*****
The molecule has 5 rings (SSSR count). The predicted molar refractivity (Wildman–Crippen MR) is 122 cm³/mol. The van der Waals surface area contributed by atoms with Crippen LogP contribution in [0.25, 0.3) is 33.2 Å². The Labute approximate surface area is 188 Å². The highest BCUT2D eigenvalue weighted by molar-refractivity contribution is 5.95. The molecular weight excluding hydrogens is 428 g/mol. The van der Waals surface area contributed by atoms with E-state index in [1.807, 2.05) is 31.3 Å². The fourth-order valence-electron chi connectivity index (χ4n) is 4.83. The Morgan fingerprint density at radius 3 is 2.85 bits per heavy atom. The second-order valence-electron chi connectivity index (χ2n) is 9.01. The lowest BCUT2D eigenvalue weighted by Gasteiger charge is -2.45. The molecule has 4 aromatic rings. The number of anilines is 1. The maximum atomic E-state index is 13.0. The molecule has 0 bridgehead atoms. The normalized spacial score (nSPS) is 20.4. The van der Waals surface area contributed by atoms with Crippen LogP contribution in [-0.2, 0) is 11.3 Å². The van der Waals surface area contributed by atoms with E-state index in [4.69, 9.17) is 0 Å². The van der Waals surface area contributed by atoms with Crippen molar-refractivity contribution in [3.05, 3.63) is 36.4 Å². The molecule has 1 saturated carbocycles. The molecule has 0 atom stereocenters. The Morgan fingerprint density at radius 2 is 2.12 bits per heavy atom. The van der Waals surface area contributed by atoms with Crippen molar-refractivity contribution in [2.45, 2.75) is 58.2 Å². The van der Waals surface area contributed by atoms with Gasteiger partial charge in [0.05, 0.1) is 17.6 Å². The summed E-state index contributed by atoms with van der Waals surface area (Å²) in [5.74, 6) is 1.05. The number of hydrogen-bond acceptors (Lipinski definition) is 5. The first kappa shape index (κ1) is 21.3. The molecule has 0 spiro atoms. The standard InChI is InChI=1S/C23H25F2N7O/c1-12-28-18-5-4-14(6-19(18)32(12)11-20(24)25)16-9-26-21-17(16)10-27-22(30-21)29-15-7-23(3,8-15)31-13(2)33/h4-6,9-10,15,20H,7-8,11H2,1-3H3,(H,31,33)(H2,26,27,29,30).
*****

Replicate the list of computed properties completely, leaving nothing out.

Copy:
The molecule has 5 rings (SSSR count). The predicted molar refractivity (Wildman–Crippen MR) is 122 cm³/mol. The van der Waals surface area contributed by atoms with Crippen LogP contribution in [0.25, 0.3) is 33.2 Å². The Labute approximate surface area is 188 Å². The highest BCUT2D eigenvalue weighted by molar-refractivity contribution is 5.95. The molecular weight excluding hydrogens is 428 g/mol. The van der Waals surface area contributed by atoms with E-state index in [1.807, 2.05) is 31.3 Å². The fourth-order valence-electron chi connectivity index (χ4n) is 4.83. The Morgan fingerprint density at radius 3 is 2.85 bits per heavy atom. The second-order valence-electron chi connectivity index (χ2n) is 9.01. The lowest BCUT2D eigenvalue weighted by Gasteiger charge is -2.45. The molecule has 4 aromatic rings. The number of anilines is 1. The maximum atomic E-state index is 13.0. The molecule has 0 bridgehead atoms. The normalized spacial score (nSPS) is 20.4. The van der Waals surface area contributed by atoms with Crippen LogP contribution in [-0.2, 0) is 11.3 Å². The van der Waals surface area contributed by atoms with E-state index in [4.69, 9.17) is 0 Å². The van der Waals surface area contributed by atoms with Crippen molar-refractivity contribution in [3.05, 3.63) is 36.4 Å². The molecule has 1 saturated carbocycles. The molecule has 0 atom stereocenters. The Morgan fingerprint density at radius 2 is 2.12 bits per heavy atom. The van der Waals surface area contributed by atoms with Crippen molar-refractivity contribution in [2.45, 2.75) is 58.2 Å². The van der Waals surface area contributed by atoms with Gasteiger partial charge in [0.05, 0.1) is 17.6 Å². The summed E-state index contributed by atoms with van der Waals surface area (Å²) in [5.74, 6) is 1.05. The number of hydrogen-bond acceptors (Lipinski definition) is 5. The first kappa shape index (κ1) is 21.3. The molecule has 0 spiro atoms. The standard InChI is InChI=1S/C23H25F2N7O/c1-12-28-18-5-4-14(6-19(18)32(12)11-20(24)25)16-9-26-21-17(16)10-27-22(30-21)29-15-7-23(3,8-15)31-13(2)33/h4-6,9-10,15,20H,7-8,11H2,1-3H3,(H,31,33)(H2,26,27,29,30).